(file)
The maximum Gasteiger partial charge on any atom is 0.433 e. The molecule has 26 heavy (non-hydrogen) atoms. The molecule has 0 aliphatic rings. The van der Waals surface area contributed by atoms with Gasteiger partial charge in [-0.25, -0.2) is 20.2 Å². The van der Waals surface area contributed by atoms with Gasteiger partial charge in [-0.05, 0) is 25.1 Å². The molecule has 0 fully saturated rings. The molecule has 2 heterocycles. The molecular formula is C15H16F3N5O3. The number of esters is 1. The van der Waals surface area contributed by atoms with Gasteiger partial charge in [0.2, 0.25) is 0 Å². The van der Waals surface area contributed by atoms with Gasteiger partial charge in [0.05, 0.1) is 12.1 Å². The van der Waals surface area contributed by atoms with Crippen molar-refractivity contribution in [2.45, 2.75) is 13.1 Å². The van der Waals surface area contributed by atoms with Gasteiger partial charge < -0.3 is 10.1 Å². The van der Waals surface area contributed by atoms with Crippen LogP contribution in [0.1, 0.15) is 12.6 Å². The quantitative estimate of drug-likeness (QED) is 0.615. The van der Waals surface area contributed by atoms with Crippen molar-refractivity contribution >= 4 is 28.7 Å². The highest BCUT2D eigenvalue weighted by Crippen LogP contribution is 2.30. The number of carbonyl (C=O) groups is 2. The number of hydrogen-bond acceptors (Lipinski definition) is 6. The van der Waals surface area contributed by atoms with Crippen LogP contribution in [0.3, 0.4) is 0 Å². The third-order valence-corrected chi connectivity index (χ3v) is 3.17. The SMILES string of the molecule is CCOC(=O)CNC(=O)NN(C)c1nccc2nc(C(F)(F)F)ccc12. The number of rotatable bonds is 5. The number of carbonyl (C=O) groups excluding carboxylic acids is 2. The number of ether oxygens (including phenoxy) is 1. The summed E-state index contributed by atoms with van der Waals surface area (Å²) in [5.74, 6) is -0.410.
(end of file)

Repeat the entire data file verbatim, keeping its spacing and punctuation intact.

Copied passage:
The maximum Gasteiger partial charge on any atom is 0.433 e. The molecule has 26 heavy (non-hydrogen) atoms. The molecule has 0 aliphatic rings. The van der Waals surface area contributed by atoms with Gasteiger partial charge in [-0.25, -0.2) is 20.2 Å². The van der Waals surface area contributed by atoms with Gasteiger partial charge in [-0.05, 0) is 25.1 Å². The molecule has 0 fully saturated rings. The molecule has 2 heterocycles. The molecular formula is C15H16F3N5O3. The number of esters is 1. The van der Waals surface area contributed by atoms with Gasteiger partial charge in [0.2, 0.25) is 0 Å². The van der Waals surface area contributed by atoms with Gasteiger partial charge in [0.05, 0.1) is 12.1 Å². The van der Waals surface area contributed by atoms with Crippen molar-refractivity contribution in [2.45, 2.75) is 13.1 Å². The van der Waals surface area contributed by atoms with Gasteiger partial charge < -0.3 is 10.1 Å². The van der Waals surface area contributed by atoms with Crippen LogP contribution in [0.1, 0.15) is 12.6 Å². The quantitative estimate of drug-likeness (QED) is 0.615. The van der Waals surface area contributed by atoms with Crippen molar-refractivity contribution >= 4 is 28.7 Å². The highest BCUT2D eigenvalue weighted by Crippen LogP contribution is 2.30. The number of carbonyl (C=O) groups is 2. The number of hydrogen-bond acceptors (Lipinski definition) is 6. The van der Waals surface area contributed by atoms with Crippen LogP contribution in [0.3, 0.4) is 0 Å². The third-order valence-corrected chi connectivity index (χ3v) is 3.17. The SMILES string of the molecule is CCOC(=O)CNC(=O)NN(C)c1nccc2nc(C(F)(F)F)ccc12. The number of rotatable bonds is 5. The number of carbonyl (C=O) groups excluding carboxylic acids is 2. The number of ether oxygens (including phenoxy) is 1. The summed E-state index contributed by atoms with van der Waals surface area (Å²) in [5.74, 6) is -0.410.